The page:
Apart from a desire for a little more clarity in separation of the inevitable speculation that accompanies cosmology from the science (and a wish that we could have avoided the old chestnut that Giordano Bruno was martyred for his scientific views - he wasn't), this is a wonderful introduction to one of the most exciting and engaging aspects of science. It's doubly impressive that Parsons does so while covering so much, leaving little space to meet the characters involved, which is often used to give more engagement. I will be recommending this book to anyone looking for an introduction to cosmology.

Review by Brian Clegg


Popular posts from this blog

The Art of Statistics - David Spiegelhalter *****

Statistics have a huge impact on us - we are bombarded with them in the news, they are essential to medical trials, fundamental science, some court cases and far more. Yet statistics is also a subject than many struggle to deal with (especially when the coupled subject of probability rears its head). Most of us just aren't equipped to understand what we're being told, or to question it when the statistics are dodgy. What David Spiegelhalter does here is provide a very thorough introductory grounding in statistics without making use of mathematical formulae*. And it's remarkable.

What will probably surprise some who have some training in statistics, particularly if (like mine) it's on the old side, is that probability doesn't come into the book until page 205. Spiegelhalter argues that as probability is the hardest aspect for us to get an intuitive feel for, this makes a lot of sense - and I think he's right. That doesn't mean that he doesn't cover all …

Six Impossible Things - John Gribbin *****

On first handling John Gribbin's book, it's impossible not to think of Carlo Rovelli's Seven Brief Lessons in Physics - both are very slim, elegant hardbacks with a numbered set of items within - yet Six Impossible Things is a far, far better book than its predecessor. Where Seven Brief Lessons uses purple prose and vagueness in what feels like a scientific taster menu, Gribbin gives us a feast of precision and clarity, with a phenomenal amount of information for such a compact space. It's a TARDIS of popular science books, and I loved it.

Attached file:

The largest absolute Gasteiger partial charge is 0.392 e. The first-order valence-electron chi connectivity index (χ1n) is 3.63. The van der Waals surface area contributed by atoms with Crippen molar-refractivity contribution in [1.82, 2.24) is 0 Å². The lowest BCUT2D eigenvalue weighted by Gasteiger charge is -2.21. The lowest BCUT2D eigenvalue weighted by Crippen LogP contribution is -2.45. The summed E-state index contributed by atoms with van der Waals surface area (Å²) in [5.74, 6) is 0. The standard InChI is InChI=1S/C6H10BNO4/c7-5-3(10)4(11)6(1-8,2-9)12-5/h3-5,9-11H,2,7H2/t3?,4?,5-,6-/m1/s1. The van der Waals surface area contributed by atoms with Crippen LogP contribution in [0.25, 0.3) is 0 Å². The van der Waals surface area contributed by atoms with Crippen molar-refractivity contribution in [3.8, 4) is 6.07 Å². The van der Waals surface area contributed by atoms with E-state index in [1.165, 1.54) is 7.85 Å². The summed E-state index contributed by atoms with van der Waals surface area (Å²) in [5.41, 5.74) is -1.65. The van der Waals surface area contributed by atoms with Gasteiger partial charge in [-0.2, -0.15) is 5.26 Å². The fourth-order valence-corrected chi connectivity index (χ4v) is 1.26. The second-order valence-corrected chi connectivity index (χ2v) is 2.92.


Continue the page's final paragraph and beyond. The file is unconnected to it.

Like rather a lot of titles lately (notably Philip Ball's excellent Beyond Weird), what Gribbin is taking on is not the detail of quantum physics itself - although he does manage to get across its essence in two 'fits' (named after the sections of Hunting of the Snark - Gribbin includes Lewis Carroll's epic poem in his recommended reading, though it's such a shame that the superb version annotated by Martin Gardi…

Elizabeth Bear - Four Way Interview

Elizabeth Bear won the John W. Campbell award for Best New Writer in 2005 and has since published 15 novels and numerous short stories. She writes in both the SF and fantasy genres and has won critical acclaim in both. She has won the Hugo Award more than once. She lives in Massachusetts. Her latest title is Ancestral Night.

Why science fiction?

I've been a science fiction fan my entire life, and I feel like SF is the ideal framework for stories about humanity and how we can be better at it. Not just cautionary tales - though there's certainly also value in cautionary tales - but stories with some hope built in that we might, in fact, mature as a species and take some responsibility for things like reflexive bigotry and hate crimes (as I'm writing this, the heartbreaking news about the terrorist attack on Muslim worshipers in Christchurch is everywhere) and global climate destabilization. These are not intractable problems, but we need, as a species, the will to see that we …